As with all memoirs, written as they are in later life, one cannot assume they represent an accurate picture of the events described. Bearing this in mind, Eliza Morton Quincy’s recollections written in 1821 are nevertheless revealing. (See her description of George Washington’s entry into New York City in 1789.) She was an infant at the beginning of the Revolution so her account of the actions of her father during that stressful time represents family lore. It does give some idea of what pressures he and others like him were subject to.
Soon after the marriage of [my parents, my father] . . . entered into business as a merchant, and soon acquired a large property. He made two voyages to England, or ” Home ” as it was always termed by the colonists, to arrange correspondences with merchants and with manufacturing establishments. He owned a large brick house in Water Street, New York, in which he resided; and also a wharf behind it, which extended below low water mark. His ships used to unlade into his spacious warehouse situated on the wharf. . . . At that period, the importations of merchants comprehended a great variety of articles. [My father’s] large establishment was filled with every description of English manufactures, from the finest laces to broadcloth and blankets, and also those of other countries,—superb mirrors, engravings, china, glass, &c —often sent directly from the manufacturers, on the most advantageous terms; and his commercial relations were, therefore, very prosperous.
In 1774, the family of my parents consisted of four children,—two sons, and my sister Margaret and myself, then an infant. From the commencement of the Revolution, my father and all the connections of our family took the side of liberty and the Colonies, and became what were called warm Whigs. After the scenes attendant on the Stamp Act and the Tea Tax, when war seemed inevitable, and when the “Asia,” a British man-of-war, came into the East River, opposite [our] house, and threatened to fire upon the city, he determined to leave New York. He was promised protection and security if he would remain a loyal and quiet subject; but he did not hesitate to abandon his property, rather than submit to the unjust measures of a government which had become tyrannical and oppressive to his country. A vessel belonging to him had arrived from England, laden with valuable merchandise. All the goods in the warehouse were hastily packed and sent on board this ship, which, with its cargo, was ordered round to Philadelphia,—a place then considered out of reach of the British,—under the care of Mr. Gallaudet, the confidential clerk of [my father]; where they were sold at high prices, and the money deposited in the Loan Office. The amount thus devoted to the use of the American Army by [my father] caused him to be denominated by the British ” the Rebel Banker.” As he was not able, and his sons were not old enough, to fight the battles of his country, he said he would pay those who could, to the last farthing he possessed.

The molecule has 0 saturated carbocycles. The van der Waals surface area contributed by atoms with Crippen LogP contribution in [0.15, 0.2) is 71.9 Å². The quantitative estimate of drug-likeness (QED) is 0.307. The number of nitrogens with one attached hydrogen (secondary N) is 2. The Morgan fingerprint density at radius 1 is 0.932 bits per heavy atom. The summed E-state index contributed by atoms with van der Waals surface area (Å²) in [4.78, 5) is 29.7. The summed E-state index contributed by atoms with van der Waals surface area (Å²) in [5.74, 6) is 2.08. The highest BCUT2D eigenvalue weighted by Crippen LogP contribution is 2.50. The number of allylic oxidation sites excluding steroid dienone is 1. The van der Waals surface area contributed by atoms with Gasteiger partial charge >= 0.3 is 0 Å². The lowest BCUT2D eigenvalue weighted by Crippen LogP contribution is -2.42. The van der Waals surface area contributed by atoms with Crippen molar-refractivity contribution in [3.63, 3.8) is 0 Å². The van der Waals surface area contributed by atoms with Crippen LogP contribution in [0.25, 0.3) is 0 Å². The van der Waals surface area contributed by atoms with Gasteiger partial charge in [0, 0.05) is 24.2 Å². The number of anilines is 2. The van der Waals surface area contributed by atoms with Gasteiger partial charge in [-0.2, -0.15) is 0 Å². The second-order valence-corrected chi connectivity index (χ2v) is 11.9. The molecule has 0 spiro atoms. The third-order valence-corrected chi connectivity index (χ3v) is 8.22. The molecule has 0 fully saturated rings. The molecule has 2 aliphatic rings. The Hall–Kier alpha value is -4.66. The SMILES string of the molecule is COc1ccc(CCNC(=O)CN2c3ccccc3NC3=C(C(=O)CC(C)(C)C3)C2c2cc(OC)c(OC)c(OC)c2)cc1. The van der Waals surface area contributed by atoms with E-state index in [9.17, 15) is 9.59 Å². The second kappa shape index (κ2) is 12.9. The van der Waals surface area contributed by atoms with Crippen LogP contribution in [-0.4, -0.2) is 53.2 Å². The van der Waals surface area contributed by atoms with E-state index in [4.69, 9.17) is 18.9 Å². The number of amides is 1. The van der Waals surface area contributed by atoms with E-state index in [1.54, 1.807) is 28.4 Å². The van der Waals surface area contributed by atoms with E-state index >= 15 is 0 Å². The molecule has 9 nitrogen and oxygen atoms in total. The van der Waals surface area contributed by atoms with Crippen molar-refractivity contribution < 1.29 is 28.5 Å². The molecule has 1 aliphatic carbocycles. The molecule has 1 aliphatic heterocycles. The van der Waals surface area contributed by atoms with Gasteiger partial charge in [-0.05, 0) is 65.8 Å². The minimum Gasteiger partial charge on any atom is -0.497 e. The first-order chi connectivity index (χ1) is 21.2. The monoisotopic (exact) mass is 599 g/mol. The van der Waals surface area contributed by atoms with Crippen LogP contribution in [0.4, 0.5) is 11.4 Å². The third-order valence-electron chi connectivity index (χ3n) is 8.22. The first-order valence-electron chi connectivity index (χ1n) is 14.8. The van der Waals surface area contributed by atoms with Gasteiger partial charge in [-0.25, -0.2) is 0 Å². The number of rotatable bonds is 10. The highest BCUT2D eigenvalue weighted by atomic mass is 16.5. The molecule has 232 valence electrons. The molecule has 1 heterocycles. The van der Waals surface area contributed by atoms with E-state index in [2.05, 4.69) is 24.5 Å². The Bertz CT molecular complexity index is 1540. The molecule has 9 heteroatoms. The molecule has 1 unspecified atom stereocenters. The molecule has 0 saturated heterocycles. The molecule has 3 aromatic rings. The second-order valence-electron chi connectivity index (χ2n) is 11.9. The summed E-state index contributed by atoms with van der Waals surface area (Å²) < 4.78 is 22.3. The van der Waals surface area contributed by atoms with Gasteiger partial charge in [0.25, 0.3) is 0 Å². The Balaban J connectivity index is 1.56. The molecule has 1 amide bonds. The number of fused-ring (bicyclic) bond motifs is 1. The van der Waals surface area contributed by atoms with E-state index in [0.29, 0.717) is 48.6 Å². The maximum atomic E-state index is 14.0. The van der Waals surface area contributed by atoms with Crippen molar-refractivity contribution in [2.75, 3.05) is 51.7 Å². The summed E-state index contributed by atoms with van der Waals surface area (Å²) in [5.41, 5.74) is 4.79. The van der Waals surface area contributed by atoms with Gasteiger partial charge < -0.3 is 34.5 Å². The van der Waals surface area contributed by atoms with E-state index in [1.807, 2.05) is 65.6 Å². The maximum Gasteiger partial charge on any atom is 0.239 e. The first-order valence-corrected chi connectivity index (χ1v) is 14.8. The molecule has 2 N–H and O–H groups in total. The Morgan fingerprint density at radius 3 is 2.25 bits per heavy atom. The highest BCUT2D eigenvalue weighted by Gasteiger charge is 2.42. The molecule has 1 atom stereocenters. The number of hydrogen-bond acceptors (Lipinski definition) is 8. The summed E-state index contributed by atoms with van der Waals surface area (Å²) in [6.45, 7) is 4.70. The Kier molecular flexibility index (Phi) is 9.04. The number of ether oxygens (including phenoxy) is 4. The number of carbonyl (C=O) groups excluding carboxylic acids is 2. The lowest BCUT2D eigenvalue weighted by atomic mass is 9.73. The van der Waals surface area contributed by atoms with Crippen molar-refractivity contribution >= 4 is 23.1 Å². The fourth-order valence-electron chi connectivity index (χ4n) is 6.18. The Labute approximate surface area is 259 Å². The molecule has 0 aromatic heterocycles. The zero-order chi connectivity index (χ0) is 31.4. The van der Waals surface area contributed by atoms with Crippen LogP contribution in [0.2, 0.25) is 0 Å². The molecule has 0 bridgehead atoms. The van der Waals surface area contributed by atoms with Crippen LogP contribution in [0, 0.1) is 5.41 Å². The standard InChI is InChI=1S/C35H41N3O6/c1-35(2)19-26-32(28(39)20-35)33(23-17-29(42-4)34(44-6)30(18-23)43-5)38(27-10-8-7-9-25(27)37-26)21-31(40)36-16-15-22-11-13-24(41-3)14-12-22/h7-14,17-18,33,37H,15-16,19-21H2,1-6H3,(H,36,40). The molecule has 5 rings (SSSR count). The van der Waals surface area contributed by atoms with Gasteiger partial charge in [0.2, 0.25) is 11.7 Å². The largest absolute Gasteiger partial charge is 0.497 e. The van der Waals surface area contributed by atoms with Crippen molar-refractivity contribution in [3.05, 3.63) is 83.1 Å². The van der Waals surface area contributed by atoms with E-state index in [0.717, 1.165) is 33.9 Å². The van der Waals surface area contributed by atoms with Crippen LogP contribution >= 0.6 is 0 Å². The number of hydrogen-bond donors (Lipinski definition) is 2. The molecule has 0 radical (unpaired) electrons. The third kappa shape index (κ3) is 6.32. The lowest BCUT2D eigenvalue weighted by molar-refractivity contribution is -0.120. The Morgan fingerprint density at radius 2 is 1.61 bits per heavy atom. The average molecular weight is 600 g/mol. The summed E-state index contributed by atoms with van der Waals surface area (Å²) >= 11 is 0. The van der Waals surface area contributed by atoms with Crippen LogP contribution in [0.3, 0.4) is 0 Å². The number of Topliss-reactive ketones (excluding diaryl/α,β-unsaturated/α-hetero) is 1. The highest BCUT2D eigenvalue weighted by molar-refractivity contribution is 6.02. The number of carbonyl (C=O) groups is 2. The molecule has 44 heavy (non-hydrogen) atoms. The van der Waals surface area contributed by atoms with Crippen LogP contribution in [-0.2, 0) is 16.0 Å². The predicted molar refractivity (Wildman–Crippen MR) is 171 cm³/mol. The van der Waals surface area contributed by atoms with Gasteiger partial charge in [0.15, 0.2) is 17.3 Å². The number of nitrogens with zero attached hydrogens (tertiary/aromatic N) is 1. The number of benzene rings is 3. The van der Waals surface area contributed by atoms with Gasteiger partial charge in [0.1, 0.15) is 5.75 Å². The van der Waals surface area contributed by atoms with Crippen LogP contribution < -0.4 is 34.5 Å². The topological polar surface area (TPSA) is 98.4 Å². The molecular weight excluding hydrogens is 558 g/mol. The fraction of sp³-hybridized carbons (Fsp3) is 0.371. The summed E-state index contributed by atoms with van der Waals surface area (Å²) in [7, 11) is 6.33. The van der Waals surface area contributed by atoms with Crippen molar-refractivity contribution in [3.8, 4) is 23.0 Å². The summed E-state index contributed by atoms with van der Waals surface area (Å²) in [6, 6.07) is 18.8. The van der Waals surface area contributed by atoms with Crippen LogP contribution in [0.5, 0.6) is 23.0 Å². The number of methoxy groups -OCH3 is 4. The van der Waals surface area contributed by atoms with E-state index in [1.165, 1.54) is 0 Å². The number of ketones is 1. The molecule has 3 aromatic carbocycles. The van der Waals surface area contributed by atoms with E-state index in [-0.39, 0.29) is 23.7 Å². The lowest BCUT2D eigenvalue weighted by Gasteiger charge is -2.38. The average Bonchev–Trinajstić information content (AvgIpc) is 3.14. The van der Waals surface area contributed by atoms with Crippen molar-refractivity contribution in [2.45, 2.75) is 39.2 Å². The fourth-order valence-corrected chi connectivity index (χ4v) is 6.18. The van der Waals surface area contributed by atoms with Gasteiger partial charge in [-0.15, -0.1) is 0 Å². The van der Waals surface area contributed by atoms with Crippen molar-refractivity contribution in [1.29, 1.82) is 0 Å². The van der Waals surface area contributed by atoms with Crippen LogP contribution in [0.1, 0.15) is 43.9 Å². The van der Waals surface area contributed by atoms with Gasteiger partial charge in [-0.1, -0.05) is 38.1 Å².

[My parents] sent over their furniture, and all their effects which could be removed, to Elizabethtown in New Jersey, and hastily followed with their family; abandoning their excellent house and all their real estate to their enemies, who soon took possession of their pleasant dwelling, and appropriated every thing to their own use during the seven succeeding years. My father’s property was also diminished by the depreciation of the paper money issued by Congress, in which currency he was obliged to receive all debts due to him. The partial interest allowed by Congress for the money deposited in the Loan Office, after the French Loan was negotiated, was paid in specie; and this, together with merchandise taken out of New York and sold or exchanged for articles requisite for the family, furnished their means of support during the war.
Don’t you love the expression “warm Whigs”?